Colombia's Medellin named 'most innovative city'

A city worker cleans a statue by Colombian artist Fernando Botero in Medellin Medellin was praised for its civic spaces and rich culture in the competition sponsored by the Wall Street Journal newspaper and banking group Citi.

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Medellin, in Colombia, has been named the world's most innovative city in a competition organised by the non-profit Urban Land Institute.

Medellin, once known for being the stronghold of the Medellin drugs cartel, beat Tel Aviv and New York.

The institute said Medellin had excelled in increasing the mobility of citizens living in poor communities.

The city has an efficient metro and cable car system, which allows people to access the city centre easily.

The Urban Land Institute compiled a list of 200 cities based on eight criteria ranging from culture and liveability to education and infrastructure.

People were then asked to vote online for their top candidates.

'Reason for joy'

The Urban Land Institute said Medellin had seen one of the most remarkable urban turnarounds in modern history.

It praised its civic spaces, libraries, and art galleries, as well as its infrastructure which includes a giant escalator and a cable car allowing the residents of the poor neighbourhoods on Medellin's steep hillside to easily commute to the city centre, in the valley.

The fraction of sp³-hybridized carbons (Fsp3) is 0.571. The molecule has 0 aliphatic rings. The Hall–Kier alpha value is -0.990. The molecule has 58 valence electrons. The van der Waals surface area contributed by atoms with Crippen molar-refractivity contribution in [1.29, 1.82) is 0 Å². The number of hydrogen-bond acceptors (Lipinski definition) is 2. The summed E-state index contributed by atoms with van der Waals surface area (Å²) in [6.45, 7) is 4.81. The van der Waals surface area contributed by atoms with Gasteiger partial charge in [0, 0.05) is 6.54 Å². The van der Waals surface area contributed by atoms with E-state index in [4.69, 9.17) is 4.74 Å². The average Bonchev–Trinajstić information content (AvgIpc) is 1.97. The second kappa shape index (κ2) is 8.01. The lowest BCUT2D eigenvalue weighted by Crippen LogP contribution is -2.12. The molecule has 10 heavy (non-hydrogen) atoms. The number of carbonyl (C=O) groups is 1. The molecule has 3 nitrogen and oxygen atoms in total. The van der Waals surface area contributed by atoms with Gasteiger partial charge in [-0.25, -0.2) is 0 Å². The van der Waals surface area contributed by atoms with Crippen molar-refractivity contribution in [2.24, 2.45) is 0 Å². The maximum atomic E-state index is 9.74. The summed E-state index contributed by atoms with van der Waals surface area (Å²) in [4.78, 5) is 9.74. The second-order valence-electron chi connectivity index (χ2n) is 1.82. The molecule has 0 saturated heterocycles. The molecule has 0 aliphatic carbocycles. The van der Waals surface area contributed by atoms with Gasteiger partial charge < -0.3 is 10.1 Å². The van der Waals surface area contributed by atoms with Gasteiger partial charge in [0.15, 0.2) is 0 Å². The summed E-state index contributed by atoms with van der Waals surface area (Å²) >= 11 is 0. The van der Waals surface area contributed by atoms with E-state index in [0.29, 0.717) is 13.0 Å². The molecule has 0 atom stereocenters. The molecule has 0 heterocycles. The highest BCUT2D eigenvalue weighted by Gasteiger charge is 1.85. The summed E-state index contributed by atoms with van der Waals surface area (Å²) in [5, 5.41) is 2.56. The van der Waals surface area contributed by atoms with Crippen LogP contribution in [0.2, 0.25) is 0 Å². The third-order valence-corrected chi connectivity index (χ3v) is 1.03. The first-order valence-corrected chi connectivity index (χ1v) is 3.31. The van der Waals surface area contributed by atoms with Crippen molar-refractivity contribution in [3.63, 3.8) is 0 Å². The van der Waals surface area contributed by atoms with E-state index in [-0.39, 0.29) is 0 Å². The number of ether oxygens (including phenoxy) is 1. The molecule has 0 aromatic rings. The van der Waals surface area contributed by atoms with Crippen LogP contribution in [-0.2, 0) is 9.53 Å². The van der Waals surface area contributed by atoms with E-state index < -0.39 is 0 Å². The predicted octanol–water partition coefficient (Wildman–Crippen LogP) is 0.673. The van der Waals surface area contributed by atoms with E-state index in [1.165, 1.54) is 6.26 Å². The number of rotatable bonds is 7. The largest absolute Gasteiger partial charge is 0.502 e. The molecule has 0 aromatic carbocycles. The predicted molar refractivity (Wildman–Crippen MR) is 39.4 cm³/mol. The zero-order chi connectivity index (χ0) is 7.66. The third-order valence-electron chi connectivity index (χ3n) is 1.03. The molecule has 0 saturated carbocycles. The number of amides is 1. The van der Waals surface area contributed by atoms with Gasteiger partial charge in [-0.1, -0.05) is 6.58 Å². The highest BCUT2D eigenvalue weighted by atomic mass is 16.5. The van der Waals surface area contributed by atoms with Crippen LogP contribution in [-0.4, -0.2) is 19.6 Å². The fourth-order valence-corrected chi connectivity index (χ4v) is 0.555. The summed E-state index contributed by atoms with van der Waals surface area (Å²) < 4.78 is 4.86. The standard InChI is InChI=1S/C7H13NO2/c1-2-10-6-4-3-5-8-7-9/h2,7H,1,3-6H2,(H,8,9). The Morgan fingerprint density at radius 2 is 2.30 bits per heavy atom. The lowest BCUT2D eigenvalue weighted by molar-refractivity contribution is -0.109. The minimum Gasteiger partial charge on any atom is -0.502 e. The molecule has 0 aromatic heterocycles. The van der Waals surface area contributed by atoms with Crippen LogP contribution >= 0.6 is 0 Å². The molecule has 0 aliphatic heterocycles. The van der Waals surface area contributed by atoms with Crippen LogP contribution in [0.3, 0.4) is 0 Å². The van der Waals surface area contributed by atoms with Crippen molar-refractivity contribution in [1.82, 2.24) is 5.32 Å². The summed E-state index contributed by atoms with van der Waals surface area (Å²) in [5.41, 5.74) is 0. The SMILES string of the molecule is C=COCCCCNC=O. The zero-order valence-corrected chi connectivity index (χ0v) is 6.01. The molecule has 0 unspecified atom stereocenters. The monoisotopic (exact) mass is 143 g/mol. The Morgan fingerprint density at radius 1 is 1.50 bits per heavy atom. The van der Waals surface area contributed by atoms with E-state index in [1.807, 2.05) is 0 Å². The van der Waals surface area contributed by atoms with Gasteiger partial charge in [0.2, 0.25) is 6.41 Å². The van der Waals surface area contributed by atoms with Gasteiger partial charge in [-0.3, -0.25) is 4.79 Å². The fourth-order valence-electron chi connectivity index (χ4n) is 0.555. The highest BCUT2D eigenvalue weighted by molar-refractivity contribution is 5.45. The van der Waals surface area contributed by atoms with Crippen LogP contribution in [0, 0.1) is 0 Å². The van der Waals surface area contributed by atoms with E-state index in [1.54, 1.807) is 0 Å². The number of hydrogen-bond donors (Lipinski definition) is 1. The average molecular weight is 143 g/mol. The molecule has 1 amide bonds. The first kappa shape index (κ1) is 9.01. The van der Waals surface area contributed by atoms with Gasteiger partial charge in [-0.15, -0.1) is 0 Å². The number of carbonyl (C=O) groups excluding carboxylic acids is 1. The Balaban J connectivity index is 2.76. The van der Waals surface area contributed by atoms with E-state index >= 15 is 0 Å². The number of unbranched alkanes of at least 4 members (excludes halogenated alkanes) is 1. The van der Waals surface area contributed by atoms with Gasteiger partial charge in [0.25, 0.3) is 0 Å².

Medellin's mayor Anibal Gaviria said the award was "a reason for joy on the part of every one of the 2.5 million inhabitants of our city."

He also commended former mayor Sergio Fajardo for launching many of the projects which were praised in the competition.

However, Medellin has not been able to cast off its violent past entirely.

In December, the bodies of nine people were found at a luxury home on the outskirts of the city.

Police believe they fell victim to a settling of scores within a powerful Medellin-based criminal gang, many of whose members had originally worked for the Medellin drugs cartel.

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